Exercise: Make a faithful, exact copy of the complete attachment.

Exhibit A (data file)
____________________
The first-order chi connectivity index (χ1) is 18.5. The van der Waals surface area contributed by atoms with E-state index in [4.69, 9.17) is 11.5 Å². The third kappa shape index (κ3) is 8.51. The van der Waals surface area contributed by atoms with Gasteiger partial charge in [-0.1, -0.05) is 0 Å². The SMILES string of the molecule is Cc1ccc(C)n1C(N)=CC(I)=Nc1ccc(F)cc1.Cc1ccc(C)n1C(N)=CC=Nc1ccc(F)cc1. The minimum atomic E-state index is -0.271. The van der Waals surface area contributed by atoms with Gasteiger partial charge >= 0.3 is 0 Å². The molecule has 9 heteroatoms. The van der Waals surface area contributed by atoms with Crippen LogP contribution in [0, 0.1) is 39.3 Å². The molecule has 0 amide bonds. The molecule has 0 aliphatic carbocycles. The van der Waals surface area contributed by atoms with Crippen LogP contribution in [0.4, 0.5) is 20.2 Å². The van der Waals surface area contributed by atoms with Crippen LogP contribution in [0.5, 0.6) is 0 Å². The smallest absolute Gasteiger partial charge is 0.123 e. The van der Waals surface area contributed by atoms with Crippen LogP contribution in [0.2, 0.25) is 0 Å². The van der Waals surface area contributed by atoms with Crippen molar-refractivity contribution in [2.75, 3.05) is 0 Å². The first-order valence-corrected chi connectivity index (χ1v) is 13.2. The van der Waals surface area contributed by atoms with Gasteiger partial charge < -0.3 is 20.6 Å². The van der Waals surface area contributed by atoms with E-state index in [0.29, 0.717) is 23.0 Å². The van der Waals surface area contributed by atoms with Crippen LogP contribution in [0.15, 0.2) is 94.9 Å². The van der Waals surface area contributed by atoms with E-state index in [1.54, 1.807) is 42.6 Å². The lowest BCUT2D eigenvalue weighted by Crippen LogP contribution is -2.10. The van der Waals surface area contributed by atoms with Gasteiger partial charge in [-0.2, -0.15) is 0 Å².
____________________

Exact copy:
The first-order chi connectivity index (χ1) is 18.5. The van der Waals surface area contributed by atoms with E-state index in [4.69, 9.17) is 11.5 Å². The third kappa shape index (κ3) is 8.51. The van der Waals surface area contributed by atoms with Gasteiger partial charge in [-0.1, -0.05) is 0 Å². The SMILES string of the molecule is Cc1ccc(C)n1C(N)=CC(I)=Nc1ccc(F)cc1.Cc1ccc(C)n1C(N)=CC=Nc1ccc(F)cc1. The minimum atomic E-state index is -0.271. The van der Waals surface area contributed by atoms with Gasteiger partial charge >= 0.3 is 0 Å². The molecule has 9 heteroatoms. The van der Waals surface area contributed by atoms with Crippen LogP contribution in [0, 0.1) is 39.3 Å². The molecule has 0 amide bonds. The molecule has 0 aliphatic carbocycles. The van der Waals surface area contributed by atoms with Crippen LogP contribution in [0.4, 0.5) is 20.2 Å². The van der Waals surface area contributed by atoms with Crippen LogP contribution in [0.5, 0.6) is 0 Å². The smallest absolute Gasteiger partial charge is 0.123 e. The van der Waals surface area contributed by atoms with Crippen LogP contribution in [0.2, 0.25) is 0 Å². The van der Waals surface area contributed by atoms with Crippen molar-refractivity contribution in [2.75, 3.05) is 0 Å². The first-order valence-corrected chi connectivity index (χ1v) is 13.2. The van der Waals surface area contributed by atoms with Gasteiger partial charge < -0.3 is 20.6 Å². The van der Waals surface area contributed by atoms with E-state index in [0.29, 0.717) is 23.0 Å². The van der Waals surface area contributed by atoms with Crippen LogP contribution in [0.15, 0.2) is 94.9 Å². The van der Waals surface area contributed by atoms with E-state index in [1.54, 1.807) is 42.6 Å². The lowest BCUT2D eigenvalue weighted by Crippen LogP contribution is -2.10. The van der Waals surface area contributed by atoms with Gasteiger partial charge in [-0.2, -0.15) is 0 Å².